Find frequency of use of observation fields?

I neither know a way nor see anything obvious in the API documentation, but maybe others know.

Is it possible to see the list and frequency of use for observation fields for a defined subset of observations ?

For example if I needed to know all the observation fields that have been used, and how often on all butterfly observations in Ontario, is this something that can be done?

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an inelegant solution would be to call the set and then to ask for it again but only the ones with the field, and then you’ve got your answer. I know nothing about the API though…

you could build off of this: https://api.inaturalist.org/v1/observations?ofv_datatype=taxon%2Ctext%2Cnumeric%2Cdate%2Cdatetime%2Ctime%2Cdna&per_page=0

if the number of, say, butterfly observations with obs fields is small enough, you could iterate through the observations to determine which observation fields they are using.

bottom line is yes, but i guess it’s just a question of whether the benefit is worth the effort…

It’s not a hypothetical, the use case is trying to help the publishers of Ontario’s butterfly atlas to determine which fields they should include in their extract to populate the atlas and/or assign as recommended fields for the project.

well, I would argue that none of the fields will be used that often, both because most users don’t use them and because there are so many. perhaps some groups of OFs can be combined for your purposes, though that makes your task more complex.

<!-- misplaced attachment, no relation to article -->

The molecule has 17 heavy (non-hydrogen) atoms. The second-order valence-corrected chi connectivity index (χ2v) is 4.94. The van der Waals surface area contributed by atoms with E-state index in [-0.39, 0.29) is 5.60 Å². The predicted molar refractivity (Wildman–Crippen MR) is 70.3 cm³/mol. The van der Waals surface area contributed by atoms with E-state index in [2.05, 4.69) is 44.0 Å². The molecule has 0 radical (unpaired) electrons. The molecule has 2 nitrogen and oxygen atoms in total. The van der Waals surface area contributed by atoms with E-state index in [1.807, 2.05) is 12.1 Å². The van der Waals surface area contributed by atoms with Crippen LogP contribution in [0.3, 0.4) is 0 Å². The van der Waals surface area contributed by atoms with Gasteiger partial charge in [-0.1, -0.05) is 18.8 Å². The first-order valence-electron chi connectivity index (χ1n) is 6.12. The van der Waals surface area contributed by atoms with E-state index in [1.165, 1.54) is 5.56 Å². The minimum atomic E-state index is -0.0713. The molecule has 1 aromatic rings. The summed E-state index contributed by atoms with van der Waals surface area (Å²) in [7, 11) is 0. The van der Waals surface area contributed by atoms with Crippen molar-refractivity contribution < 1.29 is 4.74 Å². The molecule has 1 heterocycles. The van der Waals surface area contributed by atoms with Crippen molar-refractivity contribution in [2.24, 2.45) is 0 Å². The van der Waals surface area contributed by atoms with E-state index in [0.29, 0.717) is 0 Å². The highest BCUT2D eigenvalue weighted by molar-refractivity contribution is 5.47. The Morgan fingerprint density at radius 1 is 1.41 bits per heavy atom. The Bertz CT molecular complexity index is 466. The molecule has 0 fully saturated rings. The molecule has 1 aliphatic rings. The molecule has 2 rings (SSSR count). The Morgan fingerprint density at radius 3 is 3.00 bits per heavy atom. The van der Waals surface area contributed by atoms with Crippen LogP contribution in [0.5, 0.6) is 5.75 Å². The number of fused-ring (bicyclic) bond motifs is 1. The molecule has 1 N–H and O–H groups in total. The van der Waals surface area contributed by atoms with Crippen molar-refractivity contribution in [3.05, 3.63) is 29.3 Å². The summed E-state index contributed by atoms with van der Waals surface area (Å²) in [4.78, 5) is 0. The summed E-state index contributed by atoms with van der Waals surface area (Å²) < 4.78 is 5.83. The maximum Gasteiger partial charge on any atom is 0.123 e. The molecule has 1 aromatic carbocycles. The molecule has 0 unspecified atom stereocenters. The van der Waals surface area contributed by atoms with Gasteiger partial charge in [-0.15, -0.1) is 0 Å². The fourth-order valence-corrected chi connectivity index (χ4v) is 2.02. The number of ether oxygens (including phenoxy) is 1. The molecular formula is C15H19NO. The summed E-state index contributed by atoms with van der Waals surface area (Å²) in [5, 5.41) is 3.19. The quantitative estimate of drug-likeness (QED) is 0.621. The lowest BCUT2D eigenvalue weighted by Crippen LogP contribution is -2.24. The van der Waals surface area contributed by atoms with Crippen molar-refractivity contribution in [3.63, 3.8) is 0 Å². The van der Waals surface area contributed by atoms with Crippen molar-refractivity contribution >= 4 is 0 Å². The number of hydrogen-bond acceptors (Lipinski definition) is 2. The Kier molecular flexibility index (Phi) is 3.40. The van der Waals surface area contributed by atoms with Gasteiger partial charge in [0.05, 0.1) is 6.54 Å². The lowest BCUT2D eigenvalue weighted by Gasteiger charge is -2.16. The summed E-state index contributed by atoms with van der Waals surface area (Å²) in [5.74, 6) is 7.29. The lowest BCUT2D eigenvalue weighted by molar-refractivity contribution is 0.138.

also, a field that is only filled in sometimes, eg. “eating”, will have wildly different use than one that can be filled even in the absence of information or a negative result, eg “has X (yes, no, undetermined)”

does this mean you want (my) help to get the data you’re looking for?

here are some things i can gather initially without doing a lot of novel coding:

  1. there are about 95K Ontario butterfly observations in total: https://api.inaturalist.org/v1/observations?per_page=0&taxon_id=47224&place_id=6883
  2. about 23K of these use some sort of observation field: https://api.inaturalist.org/v1/observations?ofv_datatype=taxon%2Ctext%2Cnumeric%2Cdate%2Cdatetime%2Ctime%2Cdna&per_page=0&taxon_id=47224&place_id=6883
  3. just scanning through a few small sets of these observations**, it looks like the most commonly used observation field is probably insect life stage. it looks like 19K of the 23K observations use this field: https://api.inaturalist.org/v1/observations?per_page=0&taxon_id=47224&place_id=6883&field:insect%20life%20stage. (this sort of makes me scratch my head because people still use this even since life stage annotations were implemented.)
  4. another popular observation field is count (8K of 23K): https://api.inaturalist.org/v1/observations?per_page=0&taxon_id=47224&place_id=6883&field:count
  5. another popular field is nectar plant (2K of 23K):
    https://api.inaturalist.org/v1/observations?per_page=0&taxon_id=47224&place_id=6883&field:nectar%20plant
  6. the rest of the observation fields i see in my cursory scan seem to be much less commonly / consistently applied (i’d be surprised if there were any others that were used in more than a few hundred observations)…

** to replicate my cursory scan of observations that use observation fields, you can do the following:

  1. open https://jumear.github.io/stirfry/iNat_print_friendly_obs.html
  2. use “6883” (Ontario) in the place id input box
  3. use “47224&ofv_datatype=taxon%2Ctext%2Cnumeric%2Cdate%2Cdatetime%2Ctime%2Cdna” (butterflies, plus an extra hack for observation fields) in the taxon id input box.
  4. uncheck all the options except projects and observation fields
  5. click the query button, and scroll through the results (note: the page loads 30 observations at a time, and it will load 30 more records once you scroll to the end of the set.)
  6. to sample other observations, refresh the page, and repeat 1-5, but before step 5, also filter for miscellaneous date ranges

so knowing all this,

  1. do you still really want to dig deeper into this?
  2. if so, are you asking for (my) help to dig deeper?
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